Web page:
Anonymous's picture

I think Nakamura is going to officially start having to call Carlsen daddy now.

Anonymous's picture

Another unimpressive game by Carlsen.

Hernán Ruiz's picture

Another stupid comment for a pathologic envious poor guy.

Anonymous's picture

Thomas is right, of course. Nakamura self-destructed with 23... a5 and Carlsen just had to play a few dull moves to harvest the generous gift.

Anonymous's picture

And Naka is right too ! He is the only real threat to Carlsen.

Anonymous's picture

Nakamura = Rosie Cotton

Thomas Richter's picture

I wouldn't blame 23.-a5, but 33.-Nb6 and 34.-Nd8 (when the worst seemed over for Nakamura) were hard to understand. Much earlier, why did he go for a slow manoevring game against Carlsen?

Nakamura is an inconsistent player who is consistent in two ways: having a big mouth ("I am the only threat to Carlsen), and he keeps finding new ways to lose against Carlsen.

Anonymous's picture

I doesnt matter much against who Carlsen is playing. He wins more games then the others all the time. No matter wich opening or player he faces. Does it mean maybe he is just the best?

Pioneer's picture

You forgot a third way Naka is consistent:

Regularly beating Kramnik

Thomas Richter's picture

True, Nakamura won his last two classical games against Kramnik, but their overall score (+5=7-3 in favor of Nakamura) suggests it could again be Kramnik's turn next time they meet. In any case, it isn't quite comparable to Nakamura's score, or lack thereof, against Carlsen (=15-9).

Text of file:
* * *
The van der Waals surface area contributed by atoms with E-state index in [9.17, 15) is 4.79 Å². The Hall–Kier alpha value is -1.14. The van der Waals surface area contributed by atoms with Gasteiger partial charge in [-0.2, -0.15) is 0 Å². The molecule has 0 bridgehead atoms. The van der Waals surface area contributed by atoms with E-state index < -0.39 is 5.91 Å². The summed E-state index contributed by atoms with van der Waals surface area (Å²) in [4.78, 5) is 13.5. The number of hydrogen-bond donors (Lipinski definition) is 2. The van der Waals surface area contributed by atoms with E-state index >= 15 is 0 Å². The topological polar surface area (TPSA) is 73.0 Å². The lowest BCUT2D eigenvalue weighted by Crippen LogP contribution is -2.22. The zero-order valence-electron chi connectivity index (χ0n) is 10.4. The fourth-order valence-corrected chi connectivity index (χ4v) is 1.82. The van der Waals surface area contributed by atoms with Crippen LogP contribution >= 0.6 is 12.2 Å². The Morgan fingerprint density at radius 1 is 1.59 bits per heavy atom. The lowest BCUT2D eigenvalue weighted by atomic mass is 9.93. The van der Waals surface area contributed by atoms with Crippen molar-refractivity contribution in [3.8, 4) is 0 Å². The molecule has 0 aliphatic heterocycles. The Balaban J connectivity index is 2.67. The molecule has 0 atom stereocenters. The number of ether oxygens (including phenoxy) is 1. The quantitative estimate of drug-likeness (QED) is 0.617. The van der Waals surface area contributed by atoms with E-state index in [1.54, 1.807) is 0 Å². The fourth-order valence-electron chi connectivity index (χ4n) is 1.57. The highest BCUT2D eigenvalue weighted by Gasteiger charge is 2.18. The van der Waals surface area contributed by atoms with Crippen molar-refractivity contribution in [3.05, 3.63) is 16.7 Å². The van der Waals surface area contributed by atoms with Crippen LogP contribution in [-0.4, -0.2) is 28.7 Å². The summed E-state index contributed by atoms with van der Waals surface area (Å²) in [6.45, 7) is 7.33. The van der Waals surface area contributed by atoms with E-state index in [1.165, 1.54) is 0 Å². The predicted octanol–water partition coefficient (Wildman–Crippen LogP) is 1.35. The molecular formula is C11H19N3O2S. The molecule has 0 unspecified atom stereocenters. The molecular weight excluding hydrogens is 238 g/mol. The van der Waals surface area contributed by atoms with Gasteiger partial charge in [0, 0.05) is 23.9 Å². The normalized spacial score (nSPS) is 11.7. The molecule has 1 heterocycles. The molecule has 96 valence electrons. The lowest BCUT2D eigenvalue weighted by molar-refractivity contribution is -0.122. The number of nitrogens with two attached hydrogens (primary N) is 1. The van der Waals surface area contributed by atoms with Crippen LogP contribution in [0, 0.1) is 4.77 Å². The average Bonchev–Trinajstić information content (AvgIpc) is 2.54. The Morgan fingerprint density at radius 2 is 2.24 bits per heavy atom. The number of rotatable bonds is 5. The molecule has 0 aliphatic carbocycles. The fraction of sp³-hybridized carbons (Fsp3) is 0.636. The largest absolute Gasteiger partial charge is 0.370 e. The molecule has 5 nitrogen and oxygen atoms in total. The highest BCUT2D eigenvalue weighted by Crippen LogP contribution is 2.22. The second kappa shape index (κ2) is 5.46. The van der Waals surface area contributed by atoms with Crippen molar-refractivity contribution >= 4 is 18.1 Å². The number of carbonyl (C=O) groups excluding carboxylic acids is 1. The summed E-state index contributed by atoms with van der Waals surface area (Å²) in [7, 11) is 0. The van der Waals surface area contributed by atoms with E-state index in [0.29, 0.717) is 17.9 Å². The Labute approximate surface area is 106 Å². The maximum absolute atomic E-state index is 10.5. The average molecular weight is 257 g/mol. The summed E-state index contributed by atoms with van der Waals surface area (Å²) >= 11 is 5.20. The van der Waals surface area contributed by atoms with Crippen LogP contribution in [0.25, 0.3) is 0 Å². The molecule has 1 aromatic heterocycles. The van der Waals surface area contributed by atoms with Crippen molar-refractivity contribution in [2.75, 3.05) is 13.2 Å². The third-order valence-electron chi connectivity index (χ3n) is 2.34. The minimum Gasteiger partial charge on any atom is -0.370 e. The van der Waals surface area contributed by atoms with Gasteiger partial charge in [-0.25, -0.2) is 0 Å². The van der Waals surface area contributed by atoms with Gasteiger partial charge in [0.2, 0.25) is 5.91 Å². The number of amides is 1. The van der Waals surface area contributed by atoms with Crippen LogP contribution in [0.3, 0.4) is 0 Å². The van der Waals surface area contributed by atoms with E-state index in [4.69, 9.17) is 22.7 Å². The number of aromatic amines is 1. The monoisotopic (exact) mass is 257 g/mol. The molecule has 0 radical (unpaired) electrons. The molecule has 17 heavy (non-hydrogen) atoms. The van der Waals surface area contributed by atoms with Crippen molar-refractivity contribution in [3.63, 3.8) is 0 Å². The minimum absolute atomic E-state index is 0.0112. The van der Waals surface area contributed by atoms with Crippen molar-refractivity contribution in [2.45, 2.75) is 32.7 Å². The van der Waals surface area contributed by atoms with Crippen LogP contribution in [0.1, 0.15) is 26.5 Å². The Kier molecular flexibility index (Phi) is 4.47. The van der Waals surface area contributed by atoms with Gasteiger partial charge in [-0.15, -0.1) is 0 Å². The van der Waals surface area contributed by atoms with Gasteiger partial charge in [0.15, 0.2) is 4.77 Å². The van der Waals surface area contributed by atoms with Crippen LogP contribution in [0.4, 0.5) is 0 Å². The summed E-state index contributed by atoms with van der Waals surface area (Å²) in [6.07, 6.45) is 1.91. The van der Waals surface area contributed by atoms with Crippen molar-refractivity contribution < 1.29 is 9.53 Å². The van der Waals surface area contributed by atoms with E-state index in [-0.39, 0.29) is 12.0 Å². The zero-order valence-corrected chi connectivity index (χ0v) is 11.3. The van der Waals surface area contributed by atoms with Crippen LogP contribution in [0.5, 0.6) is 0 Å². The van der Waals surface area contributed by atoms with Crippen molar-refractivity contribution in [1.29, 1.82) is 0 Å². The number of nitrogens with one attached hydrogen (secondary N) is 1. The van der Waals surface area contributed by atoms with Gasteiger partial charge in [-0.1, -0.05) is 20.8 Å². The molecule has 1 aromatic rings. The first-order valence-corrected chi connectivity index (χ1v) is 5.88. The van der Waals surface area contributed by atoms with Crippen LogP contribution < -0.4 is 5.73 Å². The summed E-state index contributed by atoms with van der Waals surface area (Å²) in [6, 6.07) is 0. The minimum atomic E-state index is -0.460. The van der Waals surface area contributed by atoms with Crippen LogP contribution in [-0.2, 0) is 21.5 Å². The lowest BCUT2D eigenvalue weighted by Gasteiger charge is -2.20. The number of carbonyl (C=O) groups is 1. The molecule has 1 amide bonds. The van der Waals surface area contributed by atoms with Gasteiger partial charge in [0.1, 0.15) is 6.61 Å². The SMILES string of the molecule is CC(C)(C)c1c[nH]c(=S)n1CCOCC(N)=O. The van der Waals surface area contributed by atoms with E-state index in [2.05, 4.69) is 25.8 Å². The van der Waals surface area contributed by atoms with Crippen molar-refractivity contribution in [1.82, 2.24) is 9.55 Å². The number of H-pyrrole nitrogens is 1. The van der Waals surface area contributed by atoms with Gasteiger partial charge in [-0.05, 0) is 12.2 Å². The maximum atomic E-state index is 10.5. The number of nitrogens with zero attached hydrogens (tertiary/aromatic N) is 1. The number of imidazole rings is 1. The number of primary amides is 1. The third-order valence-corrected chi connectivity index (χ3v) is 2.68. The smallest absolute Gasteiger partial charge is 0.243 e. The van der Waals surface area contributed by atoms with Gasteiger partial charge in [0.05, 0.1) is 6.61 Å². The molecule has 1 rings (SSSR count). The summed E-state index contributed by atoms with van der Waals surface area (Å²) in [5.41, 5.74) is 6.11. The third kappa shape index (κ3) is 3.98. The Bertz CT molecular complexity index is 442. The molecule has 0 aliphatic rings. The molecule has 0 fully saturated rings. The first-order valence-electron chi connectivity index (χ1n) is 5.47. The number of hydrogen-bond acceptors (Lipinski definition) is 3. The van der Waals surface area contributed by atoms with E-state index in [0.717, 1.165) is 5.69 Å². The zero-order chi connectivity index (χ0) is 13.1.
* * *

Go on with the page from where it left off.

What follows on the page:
Mountebank's picture

How on earth does Nakamura's score against Kramnik 'suggest' that Kramnik might win their next encounter?

I fear you have been either swigging the bottle, puffing the bong, or snorting the talcum powder.

Anonymous's picture

"How on earth does Nakamura's score against Kramnik 'suggest' that Kramnik might win their next encounter?"

I fear Carlsen's wins have unscrewed some of the not already loose screws...

Thomas Richter's picture

Quite simple: Nakamura and Kramnik exchanged classical wins in 2010, 2011 and 2012, then Nakamura won two games in 2013. So for the time being, 2013 is an anomaly in a longer-term context, and 5-3 for Nakamura isn't domination. But this might be logic, while fans go for hype.

Anonymous's picture

"2013 is an anomaly in a longer-term context, and 5-3 for Nakamura isn't domination. But this might be logic, while fans go for hype"

Just like with Carlsen vs Anand. Logic states it's 6-6 and totally equal, fans go for the anomaly hype concerned with 5-0 the last years. And since Carlsen won the latest match logic states that Anand should win the next one.

observer's picture

Another great refutation of Thomas' BS "logic".
Good stuff.

blade's picture

normal game by carlsen. but still a good one. congrats to B group winners of this round

saturnz's picture

Carlsen clearly will win this tournament, the question though is will anyone be able to prevent him reaching 2900

Witkacy's picture

Carlsen is eh steamrolling them other players...

awfulhangover's picture

As long as they continue to invite players much lower rated than Magnus, he will continue to get a bunch a cheap wins.

Anonymous's picture

Everybody is much lower rated than Magnus. Whom should they invite?

acrys's picture

They should invite Rybka, Houdini and me. But Carlsen is lucky, he is not a match for me, probably because I play in a lower league:)))

jhoravi's picture

Ivanov is that you? Welcome to chessvibes!

awfulhangover's picture

They could invite GM Irony and his soul mates.

Anonymous's picture

I'm a Thomas Oliver too, and I'm unhappy. This game should have ended as 0-0, a loss for both players.

Anonymous's picture

I puked in anger and hatred when I saw that Carlsen had won, but then I realised that it actually just was Nakamura who keeps finding new ways to lose against Carlsen and not Carlsen who won, and then it immediately felt a little better.

Anonymous's picture

just continue to puke in anger, that's your life after all

Casey Abell's picture

Things you shouldn't do...

1) Jump off a cliff
2) Eat rat poison
3) Get bit by a rattlesnake
4) Play an endgame against Carlsen two pawns down